What's new in production
Rainer Phelps’ job title is a pretty good indicator of the direction that our industry is heading. You’ll notice that “Service Combinations, Business Development Manager” doesn’t say tool this or chemical that. Phelps’ job at Baker Hughes, as with similarly situated people in every forward-thinking service company, is to solve customer problems using a “systematic approach.” You may consider these two words overused—I do—but in this case, they form the perfect label for the process.
This approach isn’t news in itself; the industry has recognized for some time the benefits of selling a car optimized (speaking of overused words) for the trip the customer wants to take, rather than selling just the parts that the customer thinks are needed to build it. Instead, the news, here, is the continuing stream of inventive ways in which the systematic approach manifests itself in various parts of upstream operations, often to great effect.
Our topic today, artificial lift, is an example. Phelps describes the situation: “Production engineers are often tasked with managing both the artificial lift (AL) system and upstream chemical injection program for a project, without the in-depth knowledge to understand the implications of each on total production enhancement—that is, achieving targeted levels of high-quality production over the life of the well. For example, how do chemical treatments for scale, asphaltenes and paraffins impact the AL program? How is it possible to maintain asset integrity while protecting the AL system metallurgy from corrosion?”
The official name of the company’s response—production enrichment—is a bit flowery, but it does get to the nub. According to Phelps, said response is holistic, and it intends to determine what’s necessary to meet production objectives without jeopardizing the electrical submersible pumping (ESP) equipment. This approach requires integrated chemical and AL expertise to understand the chemical composition of fluid streams, and their impact on the AL system, and to choose and deploy the best upstream chemical and AL solution.
The goal is to achieve the following troika: meeting production levels and product quality objectives over the life of the well; avoiding non-productive time, well intervention and equipment replacement costs; and ensuring safety and environmental sustainability.
This effort is abetted by another trick in the bag: Integrated, remote monitoring and automation of the upstream chemical program and the AL system. Remote monitoring helps to ensure that chemical injection rates remain at optimal levels; the AL system remains unencumbered by scale, asphaltenes or paraffins; and that it runs at its best efficiency point. As a bonus, integrated incident review and analysis optimize field management.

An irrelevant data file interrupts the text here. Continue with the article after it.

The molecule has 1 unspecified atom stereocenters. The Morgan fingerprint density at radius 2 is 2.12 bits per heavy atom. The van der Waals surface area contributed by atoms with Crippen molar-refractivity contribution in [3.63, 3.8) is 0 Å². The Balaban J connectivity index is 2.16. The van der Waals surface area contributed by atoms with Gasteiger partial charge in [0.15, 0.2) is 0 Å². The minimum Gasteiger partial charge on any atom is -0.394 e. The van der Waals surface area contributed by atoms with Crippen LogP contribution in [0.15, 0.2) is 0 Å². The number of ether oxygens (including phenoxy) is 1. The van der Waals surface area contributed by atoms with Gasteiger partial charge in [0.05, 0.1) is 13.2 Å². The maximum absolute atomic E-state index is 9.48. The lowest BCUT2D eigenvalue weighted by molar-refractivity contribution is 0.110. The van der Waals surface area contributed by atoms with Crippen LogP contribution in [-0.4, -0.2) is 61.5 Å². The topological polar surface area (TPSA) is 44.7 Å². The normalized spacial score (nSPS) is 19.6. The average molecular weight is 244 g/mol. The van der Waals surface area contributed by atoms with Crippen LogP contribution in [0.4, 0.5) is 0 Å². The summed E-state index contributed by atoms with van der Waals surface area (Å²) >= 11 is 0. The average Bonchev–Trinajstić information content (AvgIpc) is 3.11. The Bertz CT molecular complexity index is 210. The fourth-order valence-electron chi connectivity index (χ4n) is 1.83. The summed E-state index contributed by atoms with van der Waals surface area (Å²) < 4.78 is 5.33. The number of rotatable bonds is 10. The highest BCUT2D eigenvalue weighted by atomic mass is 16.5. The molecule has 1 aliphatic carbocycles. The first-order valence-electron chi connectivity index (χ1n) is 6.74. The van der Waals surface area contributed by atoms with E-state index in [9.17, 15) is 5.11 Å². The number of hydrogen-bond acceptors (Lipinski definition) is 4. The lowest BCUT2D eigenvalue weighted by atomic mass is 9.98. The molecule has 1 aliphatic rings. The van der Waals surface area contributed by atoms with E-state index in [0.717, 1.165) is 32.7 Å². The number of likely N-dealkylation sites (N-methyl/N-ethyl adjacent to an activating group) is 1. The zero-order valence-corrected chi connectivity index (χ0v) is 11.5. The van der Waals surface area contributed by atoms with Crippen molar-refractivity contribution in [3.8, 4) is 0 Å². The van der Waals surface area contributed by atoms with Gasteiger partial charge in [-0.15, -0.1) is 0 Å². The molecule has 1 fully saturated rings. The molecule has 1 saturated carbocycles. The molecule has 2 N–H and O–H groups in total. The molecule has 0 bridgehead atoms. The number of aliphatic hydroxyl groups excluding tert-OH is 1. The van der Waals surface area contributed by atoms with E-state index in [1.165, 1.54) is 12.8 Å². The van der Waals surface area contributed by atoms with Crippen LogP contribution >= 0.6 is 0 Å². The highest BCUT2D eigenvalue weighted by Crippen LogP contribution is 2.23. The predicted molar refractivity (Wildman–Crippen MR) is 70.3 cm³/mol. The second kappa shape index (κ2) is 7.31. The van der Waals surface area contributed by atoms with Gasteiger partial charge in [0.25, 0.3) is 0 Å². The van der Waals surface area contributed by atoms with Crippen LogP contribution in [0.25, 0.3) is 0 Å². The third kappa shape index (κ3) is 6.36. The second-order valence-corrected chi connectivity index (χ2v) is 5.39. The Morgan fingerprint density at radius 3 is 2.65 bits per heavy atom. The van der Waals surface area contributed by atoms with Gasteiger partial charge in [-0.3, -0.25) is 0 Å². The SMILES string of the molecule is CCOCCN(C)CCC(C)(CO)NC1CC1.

It’s safe to say that the approach works. For example, Phelps points to a Canadian EOR project, where frequent ESP equipment damage from unaddressed fluid challenges was driving up the capital expense (CAPEX) spend for that work. Scale and asphaltene fouling on the CO2 flood project had not only reduced ESP run life, but also had led to production losses.
A team, composed of the service company’s chemical and AL specialists, designed a customized asphaltene and scale treatment program to be applied, on a continuous basis, with existing ESP equipment on five of the most problematic wells in the field. Extensive field and lab testing identified the products-of-choice for the five-well trial. The chemical treatments were injected downhole, using capillary lines at 1,000 ppm of asphaltene inhibitor and 20 ppm of scale inhibitor into the production stream.
After the chemical treatment was in place, the run life of the ESP systems increased an average of 133% across the five trial wells. The treatment completely eliminated asphaltene fouling in the ESPs, and successfully managed asphaltene and scale present in the production stream. The solution also helped the operator reduce CAPEX spend on ESP system replacement CAPEX 80% over a five-year period, and it reduced lifting costs substantially.
Realized cost savings were valued at $1.5 million. Increased annual production across the five trial wells was more than $100,000. Total annual realized revenue across the five trial wells was estimated at $11 million.
But wait, there’s more. According to Phelps, “… safety and environmental sustainability are enhanced, and HSE risk is mitigated, by using green chemistries specifically designed to minimize the environmental impact of production operations, and safer artificial lift systems with less potential for surface leaks and emissions. Integrated monitoring and remote automation of the entire production system substantially reduces travel to wellsites, to check chemical tank levels and artificial lift operational parameters.”
The company is so confident in its approach, it even offers a warranty, which it says “… could be compared to [extended] warranties available with a new car purchase, which expands the coverage on the ESP system to issues related to downhole conditions. The warranty is usually one year and is offered at the time of tender or bid submission. It covers the cost of failed ESP components—including the pump, motor or cable—caused by solids deposits and/or chemical incompatibilities.”
The limitations and exclusions do not seem unreasonable to me, all things considered. See the fine print for details, as they say, and form your own opinion. Anyway, the mere existence of it is noteworthy.
Buzzwords they may be, but let’s face it: terms like “optimization,” “team,” “integration,” and “systems” usefully label processes applied smartly, often to great effect, to wrest new efficiencies from ever-more-complex and difficult production challenges.
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